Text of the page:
‘My New Year’s Eve Toast: to all the devils, lusts, passions, greeds, envies, loves, hates, strange desires, enemies ghostly and real, the army of memories, with which I do battle – may they never give me peace’ – Patricia Highsmith (New Year’s Eve, 1947).
Made famous by the great success of her psychological thrillers, The Talented Mr Ripley and Strangers on a Train, Patricia Highsmith is renowned as one of the most influential and celebrated modern writers. However, there has never been a clear picture of the woman behind the books.
The relationship between Highsmith’s lesbianism, her fraught personality – by parts self-destructive and malicious – and her fiction, has been largely ignored by biographers in the past. As an openly homosexual writer, she wrote the seminal lesbian love story Carol for which she would be venerated, in modern times, as a radical exponent of the LGBTQ+ community.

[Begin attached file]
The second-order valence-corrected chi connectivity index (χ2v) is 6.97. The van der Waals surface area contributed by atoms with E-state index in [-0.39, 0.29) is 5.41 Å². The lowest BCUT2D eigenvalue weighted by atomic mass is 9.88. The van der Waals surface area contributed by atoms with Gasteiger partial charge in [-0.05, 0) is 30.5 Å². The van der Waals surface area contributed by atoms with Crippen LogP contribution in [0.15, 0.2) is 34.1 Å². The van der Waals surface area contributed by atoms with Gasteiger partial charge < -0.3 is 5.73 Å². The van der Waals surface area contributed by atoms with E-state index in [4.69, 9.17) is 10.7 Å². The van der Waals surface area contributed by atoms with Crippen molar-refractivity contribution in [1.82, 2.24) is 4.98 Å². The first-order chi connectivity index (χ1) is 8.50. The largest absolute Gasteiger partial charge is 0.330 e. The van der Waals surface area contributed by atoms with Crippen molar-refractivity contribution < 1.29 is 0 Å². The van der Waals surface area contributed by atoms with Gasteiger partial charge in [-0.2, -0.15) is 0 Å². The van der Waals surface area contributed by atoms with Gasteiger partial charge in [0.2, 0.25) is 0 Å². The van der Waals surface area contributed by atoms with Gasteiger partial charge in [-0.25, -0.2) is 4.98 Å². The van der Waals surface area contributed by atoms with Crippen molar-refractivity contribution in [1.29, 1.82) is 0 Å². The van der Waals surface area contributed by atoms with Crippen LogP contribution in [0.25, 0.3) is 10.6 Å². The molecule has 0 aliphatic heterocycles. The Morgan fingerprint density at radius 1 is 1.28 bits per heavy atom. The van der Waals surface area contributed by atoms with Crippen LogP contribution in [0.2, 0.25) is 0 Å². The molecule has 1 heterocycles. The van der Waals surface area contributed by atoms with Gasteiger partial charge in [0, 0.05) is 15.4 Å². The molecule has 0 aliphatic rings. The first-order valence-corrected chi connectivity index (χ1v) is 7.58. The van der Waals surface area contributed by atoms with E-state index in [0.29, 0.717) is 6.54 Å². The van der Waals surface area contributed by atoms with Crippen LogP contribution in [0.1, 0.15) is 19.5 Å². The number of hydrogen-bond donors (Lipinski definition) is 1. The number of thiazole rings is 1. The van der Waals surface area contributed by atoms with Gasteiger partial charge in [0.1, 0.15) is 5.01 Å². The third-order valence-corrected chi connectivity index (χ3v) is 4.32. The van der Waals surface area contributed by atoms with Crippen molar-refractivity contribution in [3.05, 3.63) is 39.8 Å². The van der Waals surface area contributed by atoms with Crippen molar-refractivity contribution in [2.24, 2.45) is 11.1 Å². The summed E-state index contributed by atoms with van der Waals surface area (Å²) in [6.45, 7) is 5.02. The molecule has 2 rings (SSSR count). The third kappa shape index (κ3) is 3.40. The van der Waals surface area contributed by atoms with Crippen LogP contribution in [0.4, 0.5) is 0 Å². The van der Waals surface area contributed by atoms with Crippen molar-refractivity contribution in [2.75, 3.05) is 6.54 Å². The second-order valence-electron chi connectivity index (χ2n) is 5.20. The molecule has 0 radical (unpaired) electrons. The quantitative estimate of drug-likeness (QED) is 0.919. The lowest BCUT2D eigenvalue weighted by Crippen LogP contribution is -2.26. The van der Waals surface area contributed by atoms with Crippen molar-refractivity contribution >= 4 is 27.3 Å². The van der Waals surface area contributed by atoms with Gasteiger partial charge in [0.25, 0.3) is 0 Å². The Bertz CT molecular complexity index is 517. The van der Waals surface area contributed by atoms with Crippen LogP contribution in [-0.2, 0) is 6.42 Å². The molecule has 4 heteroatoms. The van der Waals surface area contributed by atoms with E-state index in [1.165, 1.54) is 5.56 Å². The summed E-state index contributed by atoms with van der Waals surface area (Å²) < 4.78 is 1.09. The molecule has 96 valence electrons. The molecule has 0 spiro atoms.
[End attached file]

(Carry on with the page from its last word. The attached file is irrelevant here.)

Alas, her status as an LGBTQ+ icon is undermined by her excessive cruelty towards and exploitation of her friends and many lovers. In this biography, Richard Bradford brings his sharp and incisive style to one of the greatest and most controversial writers of the twentieth century. He considers Highsmith’s bestsellers in the context of her troubled personal life; her alcoholism, licentious sex life, racism, anti-Semitism, misogyny and abundant self-loathing.